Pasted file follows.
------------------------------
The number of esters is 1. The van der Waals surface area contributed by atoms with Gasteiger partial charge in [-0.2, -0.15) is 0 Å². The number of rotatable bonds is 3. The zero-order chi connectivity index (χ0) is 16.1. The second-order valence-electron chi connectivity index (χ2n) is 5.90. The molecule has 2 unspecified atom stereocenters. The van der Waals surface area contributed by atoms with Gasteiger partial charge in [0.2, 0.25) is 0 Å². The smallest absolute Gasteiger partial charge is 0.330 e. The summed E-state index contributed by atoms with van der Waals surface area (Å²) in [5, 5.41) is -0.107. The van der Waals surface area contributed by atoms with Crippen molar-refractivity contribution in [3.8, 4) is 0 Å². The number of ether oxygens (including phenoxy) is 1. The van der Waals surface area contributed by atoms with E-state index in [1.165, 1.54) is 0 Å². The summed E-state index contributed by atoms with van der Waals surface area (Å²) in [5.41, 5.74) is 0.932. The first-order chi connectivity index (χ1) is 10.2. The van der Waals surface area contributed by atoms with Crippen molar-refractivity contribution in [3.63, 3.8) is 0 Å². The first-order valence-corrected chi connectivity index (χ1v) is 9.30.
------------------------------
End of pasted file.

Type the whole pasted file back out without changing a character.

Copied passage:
The number of esters is 1. The van der Waals surface area contributed by atoms with Gasteiger partial charge in [-0.2, -0.15) is 0 Å². The number of rotatable bonds is 3. The zero-order chi connectivity index (χ0) is 16.1. The second-order valence-electron chi connectivity index (χ2n) is 5.90. The molecule has 2 unspecified atom stereocenters. The van der Waals surface area contributed by atoms with Gasteiger partial charge in [0.2, 0.25) is 0 Å². The smallest absolute Gasteiger partial charge is 0.330 e. The summed E-state index contributed by atoms with van der Waals surface area (Å²) in [5, 5.41) is -0.107. The van der Waals surface area contributed by atoms with Crippen molar-refractivity contribution in [3.8, 4) is 0 Å². The number of ether oxygens (including phenoxy) is 1. The van der Waals surface area contributed by atoms with E-state index in [1.165, 1.54) is 0 Å². The summed E-state index contributed by atoms with van der Waals surface area (Å²) in [5.41, 5.74) is 0.932. The first-order chi connectivity index (χ1) is 10.2. The van der Waals surface area contributed by atoms with Crippen molar-refractivity contribution in [3.63, 3.8) is 0 Å². The first-order valence-corrected chi connectivity index (χ1v) is 9.30.